Tiny, densely populated Utrecht is the Netherlands’ smallest province. But its capital, also called Utrecht, is the country’s fourth largest city.
Other prominent cities and municipalities in the province are Amersfoort, the birthplace of Mondriaan and a historic city that retains much of its medieval charm in its churches, museums, homes, city walls and gates, and Lopik, a municipality known for its TV and radio broadcasting facilities, including the Gerbrandytoren, the largest tower in Western Europe.
There is a range of hills in the eastern part of Utrecht, an unusual sight in the mostly flat country. The municipality of Utrechtse Heuvelrug is included in this area. It was formed in 2006 and is named after the ridge of hills in the area. A national park covers almost half of its land area, and eight small towns fill out the rest. In the north are large lakes, popular for recreation and tourism.
The river Eem winds through the region to the Gelderse Valley, an area mostly covered by forests and moorlands. The Vecht and Loosdrecht lake area has great natural beauty, and popular with locals and tourists for ice skating in the winter and swimming, sailing and windsurfing for the rest of the year.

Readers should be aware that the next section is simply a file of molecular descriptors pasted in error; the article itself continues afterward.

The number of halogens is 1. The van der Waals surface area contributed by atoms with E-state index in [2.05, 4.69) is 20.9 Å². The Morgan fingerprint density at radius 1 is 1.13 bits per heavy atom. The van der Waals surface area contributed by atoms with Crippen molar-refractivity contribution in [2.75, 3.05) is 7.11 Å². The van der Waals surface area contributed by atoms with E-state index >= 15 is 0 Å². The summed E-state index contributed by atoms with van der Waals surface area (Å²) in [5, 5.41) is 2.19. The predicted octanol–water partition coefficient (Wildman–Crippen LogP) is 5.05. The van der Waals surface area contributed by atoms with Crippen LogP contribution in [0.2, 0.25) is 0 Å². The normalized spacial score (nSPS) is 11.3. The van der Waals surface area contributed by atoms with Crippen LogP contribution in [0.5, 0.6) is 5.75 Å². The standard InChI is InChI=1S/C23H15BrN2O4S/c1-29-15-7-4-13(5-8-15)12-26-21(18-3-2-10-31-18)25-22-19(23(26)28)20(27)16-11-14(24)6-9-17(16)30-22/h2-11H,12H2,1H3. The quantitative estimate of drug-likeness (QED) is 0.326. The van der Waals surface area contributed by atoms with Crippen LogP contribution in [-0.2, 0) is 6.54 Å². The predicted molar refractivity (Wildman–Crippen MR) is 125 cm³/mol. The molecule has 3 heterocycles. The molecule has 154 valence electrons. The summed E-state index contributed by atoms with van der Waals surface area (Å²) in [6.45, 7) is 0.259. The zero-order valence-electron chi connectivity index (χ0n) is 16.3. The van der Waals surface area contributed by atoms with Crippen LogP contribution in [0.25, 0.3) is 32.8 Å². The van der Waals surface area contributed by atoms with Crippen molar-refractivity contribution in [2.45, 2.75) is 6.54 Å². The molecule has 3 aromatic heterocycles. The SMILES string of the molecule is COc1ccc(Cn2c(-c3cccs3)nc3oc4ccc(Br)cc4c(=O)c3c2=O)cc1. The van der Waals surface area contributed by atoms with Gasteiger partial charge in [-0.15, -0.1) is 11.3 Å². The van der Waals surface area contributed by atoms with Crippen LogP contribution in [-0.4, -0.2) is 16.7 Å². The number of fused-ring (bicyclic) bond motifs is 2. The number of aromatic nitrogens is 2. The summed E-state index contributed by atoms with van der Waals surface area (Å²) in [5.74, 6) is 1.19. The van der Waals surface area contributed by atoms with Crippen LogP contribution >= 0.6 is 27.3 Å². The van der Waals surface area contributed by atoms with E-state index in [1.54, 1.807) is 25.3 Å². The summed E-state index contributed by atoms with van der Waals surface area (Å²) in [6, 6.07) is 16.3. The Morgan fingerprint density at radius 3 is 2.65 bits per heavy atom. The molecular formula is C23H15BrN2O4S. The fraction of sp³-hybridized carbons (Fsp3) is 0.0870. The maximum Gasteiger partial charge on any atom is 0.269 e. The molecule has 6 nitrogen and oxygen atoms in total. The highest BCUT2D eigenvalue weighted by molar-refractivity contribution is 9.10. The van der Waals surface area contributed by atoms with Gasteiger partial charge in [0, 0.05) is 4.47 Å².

The Lopikerwaard area by the Hollandse IJssel River is a region of large polders, with meadows and farmland separated by narrow canals. It is also known for its cheeses.
Utrecht’s central location makes it easily accessible by train, tram, bus and car from Amsterdam, The Hague, and other parts of the Netherlands. The central hub of the national rail network is in the provincial capital, Utrecht.
The city of Utrecht has a lot of history. It dates back to Roman times, and it was the Union of Utrecht in 1579 that made official the resistance of the northern provinces against Spanish rule. Today, Utrecht’s past is still evident in its streets, canals and historic houses, and its modern, cosmopolitan character is reflected in the abundance of galleries, theatres, and museums. The University of Utrecht is the largest university in the country and rated one of the best schools in Europe.
Utrecht's canals and wharves were vital to the city's trade and commerce for hundreds of years. Today, city life still revolves around these waterways, especially the Oudegracht (Old Canal). Restaurants, cafes, markets are active day and night here.
The city continues to expand. The Leidsche Rijn is a new neighbourhood scheduled to be finished in 2025, though some of its areas are already occupied. But in forging ahead to the future, Utrecht unearthed some more of its past: Roman ships and watchtowers were recently dug up around the construction area.